RSVP: RSVP online or by calling 888-647-3366
Local contact: Tim – timgrant@gpo.ca

No matter which canvass you are joining, please bring comfortable footwear, warm, weather-appropriate clothing, and a reusable water bottle. Looking forward to a great day!

RSVP NOW

Real solutions needed to put people before politics

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“We need people powered change to clean up the mess at Queen’s Park,” says Schreiner. "The sad state of Ontario politics has real world consequences."

Happy Lunar New Year!

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Today marks the beginning of Lunar New Year – a celebration of light and sound, where communities come together to mark the beginning of the year of the dog.

The most important date in the Lunar calendar, this holiday is beautiful. Celebrated with parades, dragon dances, the exchange of gifts, and spending time with family and loved ones.

New Year’s celebrations are important for all of us, as they offer the opportunity for renewal and to find peace moving forward in to the year ahead.

The Leader, Mike Schreiner, and the Green Party of Ontario would like to wish all who are celebrating a happy and prosperous New Year!

My Reflections on Black History Month by Kevin Sutton

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February has become a time to reflect on and honour the history of the black experience in Canada. It is a legacy of both tragedy and triumph, of both hope and frustration, of bold dreams and relentless perseverance. We remember freedom-seekers sidelined from our collective memory because of the colour of their skin, and recognize that for all the progress we have made, the marginalization continues. This is a month where we renew our vows, enshrined in the Canadian Charter of Rights and Freedoms, to challenge the scourge of racism and embrace one another with dignity and respect.

February has become a time that inspires new heroes to step forward and persevere toward this dream. This year more than most. As powerful new voices drive social justice to the fore, they are opposed and frustrated by forces still representing the tragic side of our Canadian legacy – a history that made declaring a Charter of Rights and Freedoms necessary, and leaves us with a long way to go before we can reconcile with the Truth. This year we find ourselves in the position of making a choice – between stagnating and repeating our frustrating tragedies, or stepping forward into the dream of what Canada could be: the shining light of hope in the hearts of freedom seekers on an underground railroad, who envisioned a verdant land, lush with promise.

So when I reflect upon the Canadian black experience, when the cold air of February fills my lungs and swells my chest, I lift my chin and face its frigid wind. Because I choose to remember the triumphant spirit of freedom seekers and hopeful dreamers persevering through frustration and tragedy. I choose to join a diversity of powerful voices in bringing what was underground to light. I choose to persevere and progress toward a vision of Canada hoped for, and so doing fulfill that promise of pastures lush and Green.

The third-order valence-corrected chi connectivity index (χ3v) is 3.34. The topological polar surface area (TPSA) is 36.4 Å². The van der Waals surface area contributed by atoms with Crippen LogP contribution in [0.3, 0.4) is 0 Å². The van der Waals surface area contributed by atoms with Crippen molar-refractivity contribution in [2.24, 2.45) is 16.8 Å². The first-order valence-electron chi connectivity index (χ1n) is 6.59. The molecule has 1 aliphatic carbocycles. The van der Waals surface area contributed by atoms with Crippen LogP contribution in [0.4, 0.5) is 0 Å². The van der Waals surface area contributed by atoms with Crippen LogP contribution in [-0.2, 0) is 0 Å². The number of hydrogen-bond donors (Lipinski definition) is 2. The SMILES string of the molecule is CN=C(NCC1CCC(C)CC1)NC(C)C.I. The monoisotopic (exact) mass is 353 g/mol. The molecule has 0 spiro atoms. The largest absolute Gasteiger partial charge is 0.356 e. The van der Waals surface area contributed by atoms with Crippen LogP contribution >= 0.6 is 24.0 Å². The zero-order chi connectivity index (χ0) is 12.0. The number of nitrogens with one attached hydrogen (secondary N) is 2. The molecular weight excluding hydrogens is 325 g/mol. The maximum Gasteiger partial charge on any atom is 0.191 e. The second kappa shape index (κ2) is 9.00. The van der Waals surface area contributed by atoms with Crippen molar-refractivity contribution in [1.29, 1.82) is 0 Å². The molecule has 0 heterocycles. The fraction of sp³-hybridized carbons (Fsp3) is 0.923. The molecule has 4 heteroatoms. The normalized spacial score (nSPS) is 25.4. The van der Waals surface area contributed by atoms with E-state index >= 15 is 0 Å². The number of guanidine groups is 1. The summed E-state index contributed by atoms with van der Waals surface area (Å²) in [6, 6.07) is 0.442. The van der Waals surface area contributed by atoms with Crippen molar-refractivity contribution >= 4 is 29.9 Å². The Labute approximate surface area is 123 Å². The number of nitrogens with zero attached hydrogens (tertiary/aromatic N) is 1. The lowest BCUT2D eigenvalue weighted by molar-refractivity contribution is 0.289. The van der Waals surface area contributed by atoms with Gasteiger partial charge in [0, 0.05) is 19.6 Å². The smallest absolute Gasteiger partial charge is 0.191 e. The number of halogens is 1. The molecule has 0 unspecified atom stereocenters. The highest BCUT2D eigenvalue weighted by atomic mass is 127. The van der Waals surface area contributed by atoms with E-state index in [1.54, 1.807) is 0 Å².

Kevin Sutton is a community organizer, spoken word performer, equity and diversity facilitator and Guelph Greens volunteer coordinator.

Welcoming Sly Castaldi to the race for Guelph

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“Congratulations to Sly Castaldi on her nomination as the Liberal candidate in Guelph,” said Green Party Leader, Mike Schreiner.

“I have great respect for Ms. Castaldi and her efforts in the community, particularly her strong voice in the fight to end violence against women,” added Schreiner.

Big party politics comes with its own challenges, including the need to toe the big party line.

“As a Liberal candidate, I wonder if Ms. Castaldi will be able to put people in Guelph first over toeing the party line? For example, will she be able to stand up for affordable housing units for new developments, like the proposed new condo at Wellington and Wyndham St?”

The Liberals have proposed weak and ineffective fixes to the housing affordability crisis. Housing advocates have called the Liberals’ affordable housing plan “a monstrous failure,” one that amounts to “picking municipal pockets to line the pockets of developers,” according to one city Councilor.

The proposed changes are merely paying lip service, placing an unusually low cap on the voluntary allocation of affordable units in a new development at 5% or 10% in high density locations, and requiring municipal governments to use property taxes to pay an unprecedented 40 percent of the cost.

Meanwhile, some families are being pushed out of this great city because of housing costs.

“I challenge Ms. Castaldi and the Liberal Party to put the needs of people in Guelph first,” said Schreiner. “The Green Party is calling for new developments to include 1 new unit of affordable housing for every 5 new houses or condos. Will the big Liberal machine follow the Green Party’s lead to create real change in making homes affordable?”